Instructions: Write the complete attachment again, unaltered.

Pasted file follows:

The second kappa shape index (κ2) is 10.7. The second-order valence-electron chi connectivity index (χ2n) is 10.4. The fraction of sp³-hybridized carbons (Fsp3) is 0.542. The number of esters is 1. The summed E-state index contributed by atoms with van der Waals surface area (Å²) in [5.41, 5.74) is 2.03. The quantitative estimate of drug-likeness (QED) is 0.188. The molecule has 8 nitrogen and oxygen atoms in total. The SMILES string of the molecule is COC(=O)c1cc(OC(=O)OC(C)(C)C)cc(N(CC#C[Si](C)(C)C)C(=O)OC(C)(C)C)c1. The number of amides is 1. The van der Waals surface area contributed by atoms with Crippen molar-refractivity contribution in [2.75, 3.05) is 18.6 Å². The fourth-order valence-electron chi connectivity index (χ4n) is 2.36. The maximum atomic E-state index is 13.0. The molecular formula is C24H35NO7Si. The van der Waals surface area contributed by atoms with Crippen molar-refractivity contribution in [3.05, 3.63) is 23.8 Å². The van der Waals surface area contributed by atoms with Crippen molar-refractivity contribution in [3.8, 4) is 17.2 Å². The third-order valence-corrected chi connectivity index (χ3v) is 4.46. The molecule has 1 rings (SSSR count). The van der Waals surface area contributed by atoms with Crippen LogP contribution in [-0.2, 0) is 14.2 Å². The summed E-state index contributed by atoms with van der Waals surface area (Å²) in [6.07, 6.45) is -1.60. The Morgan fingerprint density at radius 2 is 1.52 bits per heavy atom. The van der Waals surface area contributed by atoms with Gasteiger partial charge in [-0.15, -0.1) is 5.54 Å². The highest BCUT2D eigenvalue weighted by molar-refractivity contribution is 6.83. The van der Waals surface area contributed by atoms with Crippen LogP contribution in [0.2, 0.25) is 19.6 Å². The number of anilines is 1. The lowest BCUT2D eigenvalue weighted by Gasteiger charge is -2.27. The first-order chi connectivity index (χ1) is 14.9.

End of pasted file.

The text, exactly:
The second kappa shape index (κ2) is 10.7. The second-order valence-electron chi connectivity index (χ2n) is 10.4. The fraction of sp³-hybridized carbons (Fsp3) is 0.542. The number of esters is 1. The summed E-state index contributed by atoms with van der Waals surface area (Å²) in [5.41, 5.74) is 2.03. The quantitative estimate of drug-likeness (QED) is 0.188. The molecule has 8 nitrogen and oxygen atoms in total. The SMILES string of the molecule is COC(=O)c1cc(OC(=O)OC(C)(C)C)cc(N(CC#C[Si](C)(C)C)C(=O)OC(C)(C)C)c1. The number of amides is 1. The van der Waals surface area contributed by atoms with Crippen molar-refractivity contribution in [2.75, 3.05) is 18.6 Å². The fourth-order valence-electron chi connectivity index (χ4n) is 2.36. The maximum atomic E-state index is 13.0. The molecular formula is C24H35NO7Si. The van der Waals surface area contributed by atoms with Crippen molar-refractivity contribution in [3.05, 3.63) is 23.8 Å². The van der Waals surface area contributed by atoms with Crippen molar-refractivity contribution in [3.8, 4) is 17.2 Å². The third-order valence-corrected chi connectivity index (χ3v) is 4.46. The molecule has 1 rings (SSSR count). The van der Waals surface area contributed by atoms with Crippen LogP contribution in [-0.2, 0) is 14.2 Å². The summed E-state index contributed by atoms with van der Waals surface area (Å²) in [6.07, 6.45) is -1.60. The Morgan fingerprint density at radius 2 is 1.52 bits per heavy atom. The van der Waals surface area contributed by atoms with Gasteiger partial charge in [-0.15, -0.1) is 5.54 Å². The highest BCUT2D eigenvalue weighted by molar-refractivity contribution is 6.83. The van der Waals surface area contributed by atoms with Crippen LogP contribution in [0.2, 0.25) is 19.6 Å². The number of anilines is 1. The lowest BCUT2D eigenvalue weighted by Gasteiger charge is -2.27. The first-order chi connectivity index (χ1) is 14.9.